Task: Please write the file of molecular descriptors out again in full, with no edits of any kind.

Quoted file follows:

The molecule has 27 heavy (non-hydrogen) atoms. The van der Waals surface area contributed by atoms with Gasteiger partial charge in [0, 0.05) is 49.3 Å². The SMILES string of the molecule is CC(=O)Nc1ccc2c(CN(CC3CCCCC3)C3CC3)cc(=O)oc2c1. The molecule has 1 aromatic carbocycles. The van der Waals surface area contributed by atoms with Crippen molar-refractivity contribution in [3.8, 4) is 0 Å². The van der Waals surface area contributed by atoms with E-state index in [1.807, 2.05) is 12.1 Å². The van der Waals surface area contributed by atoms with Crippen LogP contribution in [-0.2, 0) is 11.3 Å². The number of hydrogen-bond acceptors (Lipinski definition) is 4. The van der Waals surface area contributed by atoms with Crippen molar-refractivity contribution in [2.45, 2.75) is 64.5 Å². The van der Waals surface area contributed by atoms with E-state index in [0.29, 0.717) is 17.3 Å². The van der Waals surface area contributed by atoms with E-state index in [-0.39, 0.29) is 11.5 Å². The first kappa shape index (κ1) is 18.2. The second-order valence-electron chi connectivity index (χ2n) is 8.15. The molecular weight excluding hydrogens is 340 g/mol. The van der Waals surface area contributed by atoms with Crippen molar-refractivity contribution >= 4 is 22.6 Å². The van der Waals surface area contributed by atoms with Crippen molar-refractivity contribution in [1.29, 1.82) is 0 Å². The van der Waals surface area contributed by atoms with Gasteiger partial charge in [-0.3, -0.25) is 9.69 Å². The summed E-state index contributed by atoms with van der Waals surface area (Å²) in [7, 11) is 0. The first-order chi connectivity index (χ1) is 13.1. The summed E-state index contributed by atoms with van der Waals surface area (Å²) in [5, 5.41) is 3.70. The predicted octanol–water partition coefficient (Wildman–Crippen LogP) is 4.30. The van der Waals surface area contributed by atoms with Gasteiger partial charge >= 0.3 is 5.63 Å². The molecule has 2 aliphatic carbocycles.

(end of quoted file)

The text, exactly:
The molecule has 27 heavy (non-hydrogen) atoms. The van der Waals surface area contributed by atoms with Gasteiger partial charge in [0, 0.05) is 49.3 Å². The SMILES string of the molecule is CC(=O)Nc1ccc2c(CN(CC3CCCCC3)C3CC3)cc(=O)oc2c1. The molecule has 1 aromatic carbocycles. The van der Waals surface area contributed by atoms with Crippen molar-refractivity contribution in [3.8, 4) is 0 Å². The van der Waals surface area contributed by atoms with E-state index in [1.807, 2.05) is 12.1 Å². The van der Waals surface area contributed by atoms with Crippen LogP contribution in [-0.2, 0) is 11.3 Å². The number of hydrogen-bond acceptors (Lipinski definition) is 4. The van der Waals surface area contributed by atoms with Crippen molar-refractivity contribution in [2.45, 2.75) is 64.5 Å². The van der Waals surface area contributed by atoms with E-state index in [0.29, 0.717) is 17.3 Å². The van der Waals surface area contributed by atoms with E-state index in [-0.39, 0.29) is 11.5 Å². The first kappa shape index (κ1) is 18.2. The second-order valence-electron chi connectivity index (χ2n) is 8.15. The molecular weight excluding hydrogens is 340 g/mol. The van der Waals surface area contributed by atoms with Crippen molar-refractivity contribution >= 4 is 22.6 Å². The van der Waals surface area contributed by atoms with Crippen molar-refractivity contribution in [1.29, 1.82) is 0 Å². The van der Waals surface area contributed by atoms with Gasteiger partial charge in [-0.3, -0.25) is 9.69 Å². The summed E-state index contributed by atoms with van der Waals surface area (Å²) in [7, 11) is 0. The first-order chi connectivity index (χ1) is 13.1. The summed E-state index contributed by atoms with van der Waals surface area (Å²) in [5, 5.41) is 3.70. The predicted octanol–water partition coefficient (Wildman–Crippen LogP) is 4.30. The van der Waals surface area contributed by atoms with Gasteiger partial charge >= 0.3 is 5.63 Å². The molecule has 2 aliphatic carbocycles.